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GCC complains if i do this:

#define M(obj,met, ..., contents) obj##_##met(const void * self, __VA_ARGS__) { \
   contents \

Giving me these 2 reasons:

error: missing ')' in macro parameter list
warning: __VA_ARGS__ can only appear in the expansion of a C99 variadic macro

Apparently, C99 - style variadic macros expect the closing parenthesis immediately after the ellipsis, effectively demanding that the variadic list be the last arguments of the macro. I need it to be in the middle to produce my shorthand notation described in the above macro. Does GCC support this feature, using another (non-C99) variadic macro style? Can I emulate it doing it someway else? I don't want the variadic list at the end, it will make my notation confusing. And I can only use GCC.

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I don't want the variadic list at the end, it will make my notation confusing. And I can only use GCC. You're out of luck. –  JUST MY correct OPINION Oct 3 '10 at 15:44
Check out Boost.Preprocessor. I'm almost certain you can do it provided you stop trying to identify content as a separate argument - you use a part of the preprocessor stuff to identify the last argument of the variable arguments. The definition is a bit more complex, of course. –  Jonathan Leffler Oct 3 '10 at 16:40

2 Answers 2

up vote 5 down vote accepted

No you can't. The ... must appear at the end.

But you could define M as

#define M(obj,met, ...) obj##_##met(const void * self, __VA_ARGS__)

and use it as

void M(foo, bar, int x, char y, double z) {
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:( thats what i feared. Thank you :D –  salvador p Oct 3 '10 at 15:55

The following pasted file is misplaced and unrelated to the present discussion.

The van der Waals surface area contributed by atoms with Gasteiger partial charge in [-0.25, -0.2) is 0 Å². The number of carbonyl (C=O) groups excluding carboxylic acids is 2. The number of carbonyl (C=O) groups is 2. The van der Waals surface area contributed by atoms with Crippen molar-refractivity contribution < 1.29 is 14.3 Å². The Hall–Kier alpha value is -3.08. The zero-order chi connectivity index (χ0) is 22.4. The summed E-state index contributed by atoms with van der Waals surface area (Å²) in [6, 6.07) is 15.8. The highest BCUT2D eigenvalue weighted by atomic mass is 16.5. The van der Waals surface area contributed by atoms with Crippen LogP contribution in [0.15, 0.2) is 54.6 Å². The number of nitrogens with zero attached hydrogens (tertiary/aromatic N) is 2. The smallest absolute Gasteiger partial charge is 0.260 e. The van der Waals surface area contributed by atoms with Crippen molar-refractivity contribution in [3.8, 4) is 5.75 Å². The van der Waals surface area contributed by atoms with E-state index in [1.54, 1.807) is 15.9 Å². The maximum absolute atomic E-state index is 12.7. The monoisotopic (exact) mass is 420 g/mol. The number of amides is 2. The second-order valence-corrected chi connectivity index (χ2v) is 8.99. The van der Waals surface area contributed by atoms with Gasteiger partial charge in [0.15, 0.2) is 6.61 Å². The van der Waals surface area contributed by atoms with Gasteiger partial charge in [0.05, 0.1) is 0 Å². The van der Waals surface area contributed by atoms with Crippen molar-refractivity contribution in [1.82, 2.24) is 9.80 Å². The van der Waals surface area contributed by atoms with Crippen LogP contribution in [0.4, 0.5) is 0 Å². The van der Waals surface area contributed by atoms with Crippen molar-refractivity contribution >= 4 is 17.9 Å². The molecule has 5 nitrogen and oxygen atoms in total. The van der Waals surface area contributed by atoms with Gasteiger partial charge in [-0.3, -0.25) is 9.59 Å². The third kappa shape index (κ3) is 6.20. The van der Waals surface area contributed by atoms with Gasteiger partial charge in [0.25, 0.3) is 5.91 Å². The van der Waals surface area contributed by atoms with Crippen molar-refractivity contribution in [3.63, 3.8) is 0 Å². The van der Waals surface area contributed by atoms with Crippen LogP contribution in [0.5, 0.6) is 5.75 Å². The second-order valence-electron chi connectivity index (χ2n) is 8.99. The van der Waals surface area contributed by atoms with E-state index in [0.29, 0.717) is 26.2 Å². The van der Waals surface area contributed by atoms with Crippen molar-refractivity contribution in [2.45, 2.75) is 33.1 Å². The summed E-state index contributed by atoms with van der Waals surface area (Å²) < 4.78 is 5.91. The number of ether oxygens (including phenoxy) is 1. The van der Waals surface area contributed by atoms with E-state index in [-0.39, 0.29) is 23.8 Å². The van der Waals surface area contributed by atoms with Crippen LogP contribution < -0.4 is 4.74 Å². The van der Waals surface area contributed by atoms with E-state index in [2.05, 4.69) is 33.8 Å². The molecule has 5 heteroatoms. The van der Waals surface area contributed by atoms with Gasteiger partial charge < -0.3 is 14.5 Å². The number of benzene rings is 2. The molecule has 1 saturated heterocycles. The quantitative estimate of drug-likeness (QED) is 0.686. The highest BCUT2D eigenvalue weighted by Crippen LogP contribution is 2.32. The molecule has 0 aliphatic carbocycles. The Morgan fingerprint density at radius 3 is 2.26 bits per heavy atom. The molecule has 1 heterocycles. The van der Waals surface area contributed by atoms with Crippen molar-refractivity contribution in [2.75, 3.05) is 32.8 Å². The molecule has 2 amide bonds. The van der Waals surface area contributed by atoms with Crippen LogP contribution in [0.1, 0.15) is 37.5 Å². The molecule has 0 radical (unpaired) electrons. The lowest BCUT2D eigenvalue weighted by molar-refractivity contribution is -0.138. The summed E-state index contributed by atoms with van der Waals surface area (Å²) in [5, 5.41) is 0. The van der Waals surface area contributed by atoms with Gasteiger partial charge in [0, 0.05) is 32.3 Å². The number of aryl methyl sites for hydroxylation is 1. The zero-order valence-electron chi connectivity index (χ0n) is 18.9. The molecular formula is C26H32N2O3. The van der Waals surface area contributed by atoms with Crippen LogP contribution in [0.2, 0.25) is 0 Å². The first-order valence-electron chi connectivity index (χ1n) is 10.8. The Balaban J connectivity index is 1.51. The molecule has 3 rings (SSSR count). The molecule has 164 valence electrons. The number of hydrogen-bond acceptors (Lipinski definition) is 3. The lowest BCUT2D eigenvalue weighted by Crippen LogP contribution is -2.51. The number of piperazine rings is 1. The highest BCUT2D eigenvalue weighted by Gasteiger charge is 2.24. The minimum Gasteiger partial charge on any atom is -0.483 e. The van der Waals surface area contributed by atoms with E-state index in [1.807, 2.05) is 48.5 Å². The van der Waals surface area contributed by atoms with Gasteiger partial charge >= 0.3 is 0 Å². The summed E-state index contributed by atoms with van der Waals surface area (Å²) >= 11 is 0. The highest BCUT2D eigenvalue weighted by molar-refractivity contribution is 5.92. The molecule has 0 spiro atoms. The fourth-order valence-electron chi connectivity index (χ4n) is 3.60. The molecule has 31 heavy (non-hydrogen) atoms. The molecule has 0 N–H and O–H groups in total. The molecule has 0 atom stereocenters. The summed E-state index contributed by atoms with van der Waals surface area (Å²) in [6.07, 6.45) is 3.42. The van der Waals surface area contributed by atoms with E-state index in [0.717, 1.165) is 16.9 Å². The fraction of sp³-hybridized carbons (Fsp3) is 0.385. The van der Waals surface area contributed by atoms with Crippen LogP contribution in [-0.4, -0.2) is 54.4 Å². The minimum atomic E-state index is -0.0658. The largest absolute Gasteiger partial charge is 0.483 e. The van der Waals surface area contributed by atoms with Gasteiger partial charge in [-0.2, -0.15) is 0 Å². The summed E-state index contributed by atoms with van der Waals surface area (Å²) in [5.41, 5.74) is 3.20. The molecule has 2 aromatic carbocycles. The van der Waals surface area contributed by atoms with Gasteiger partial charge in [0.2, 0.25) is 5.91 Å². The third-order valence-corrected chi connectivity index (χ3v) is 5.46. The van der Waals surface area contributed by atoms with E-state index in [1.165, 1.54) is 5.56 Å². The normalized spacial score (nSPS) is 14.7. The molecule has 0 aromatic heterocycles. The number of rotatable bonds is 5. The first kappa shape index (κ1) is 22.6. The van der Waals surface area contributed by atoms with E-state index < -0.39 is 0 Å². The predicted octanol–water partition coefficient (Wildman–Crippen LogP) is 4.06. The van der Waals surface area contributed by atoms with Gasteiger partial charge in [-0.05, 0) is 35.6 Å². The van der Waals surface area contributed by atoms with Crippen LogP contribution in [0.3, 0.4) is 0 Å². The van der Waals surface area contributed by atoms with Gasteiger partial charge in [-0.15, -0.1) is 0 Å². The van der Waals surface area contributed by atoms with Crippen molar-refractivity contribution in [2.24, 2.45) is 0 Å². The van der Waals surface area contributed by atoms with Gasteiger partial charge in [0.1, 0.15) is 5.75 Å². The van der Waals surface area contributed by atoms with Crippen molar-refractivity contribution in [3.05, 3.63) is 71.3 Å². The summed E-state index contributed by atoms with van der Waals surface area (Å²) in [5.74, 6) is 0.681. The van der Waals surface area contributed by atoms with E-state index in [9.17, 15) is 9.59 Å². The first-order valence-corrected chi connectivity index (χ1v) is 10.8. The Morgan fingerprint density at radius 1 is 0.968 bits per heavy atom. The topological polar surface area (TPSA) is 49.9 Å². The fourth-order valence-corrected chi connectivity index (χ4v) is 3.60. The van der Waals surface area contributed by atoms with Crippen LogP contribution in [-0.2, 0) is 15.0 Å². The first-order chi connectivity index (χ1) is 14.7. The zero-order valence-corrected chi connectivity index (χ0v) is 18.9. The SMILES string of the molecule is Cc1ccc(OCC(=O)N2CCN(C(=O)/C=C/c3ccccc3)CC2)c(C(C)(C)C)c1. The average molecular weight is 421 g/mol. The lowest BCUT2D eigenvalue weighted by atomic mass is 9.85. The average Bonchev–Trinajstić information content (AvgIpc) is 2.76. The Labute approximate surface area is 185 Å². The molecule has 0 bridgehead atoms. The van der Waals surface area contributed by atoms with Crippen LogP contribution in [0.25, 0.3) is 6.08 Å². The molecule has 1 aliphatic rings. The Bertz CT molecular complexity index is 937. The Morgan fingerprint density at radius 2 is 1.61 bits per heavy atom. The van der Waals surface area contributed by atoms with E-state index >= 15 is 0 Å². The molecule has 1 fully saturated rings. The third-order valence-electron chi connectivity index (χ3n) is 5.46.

You have to put the ... at the end, but using LAST and POP_LAST macros, you can keep the same order of arguments for your macro and define it like this:

#define M(obj,met, ...) obj##_##met(const void * self, POP_LAST(__VA_ARGS__)) { \
   LAST(__VA_ARGS__) \

Heres how you can define these macros:

/* This counts the number of args */
#define NARGS_SEQ(_1,_2,_3,_4,_5,_6,_7,_8,N,...) N
#define NARGS(...) NARGS_SEQ(__VA_ARGS__, 8, 7, 6, 5, 4, 3, 2, 1)

/* This will let macros expand before concating them */
#define PRIMITIVE_CAT(x, y) x ## y
#define CAT(x, y) PRIMITIVE_CAT(x, y)

/* This will pop the last argument off */
#define POP_LAST(...) CAT(POP_LAST_, NARGS(__VA_ARGS__))(__VA_ARGS__)
#define POP_LAST_1(x1)
#define POP_LAST_2(x1, x2) x1
#define POP_LAST_3(x1, x2, x3) x1, x2
#define POP_LAST_4(x1, x2, x3, x4) x1, x2, x3
#define POP_LAST_5(x1, x2, x3, x4, x5) x1, x2, x3, x4
#define POP_LAST_6(x1, x2, x3, x4, x5, x6) x1, x2, x3, x4, x5
#define POP_LAST_7(x1, x2, x3, x4, x5, x6, x7) x1, x2, x3, x4, x5, x6
#define POP_LAST_8(x1, x2, x3, x4, x5, x6, x7, x8) x1, x2, x3, x4, x5, x6, x7

/* This will return the last argument */
#define LAST(...) CAT(LAST_, NARGS(__VA_ARGS__))(__VA_ARGS__)
#define LAST_1(x1) x1
#define LAST_2(x1, x2) x2
#define LAST_3(x1, x2, x3) x3
#define LAST_4(x1, x2, x3, x4) x4
#define LAST_5(x1, x2, x3, x4, x5) x5
#define LAST_6(x1, x2, x3, x4, x5, x6) x6
#define LAST_7(x1, x2, x3, x4, x5, x6, x7) x7
#define LAST_8(x1, x2, x3, x4, x5, x6, x7, x8) x8

These macros will work for up to 8 arguments. You can easily extend them to handle more if you like.

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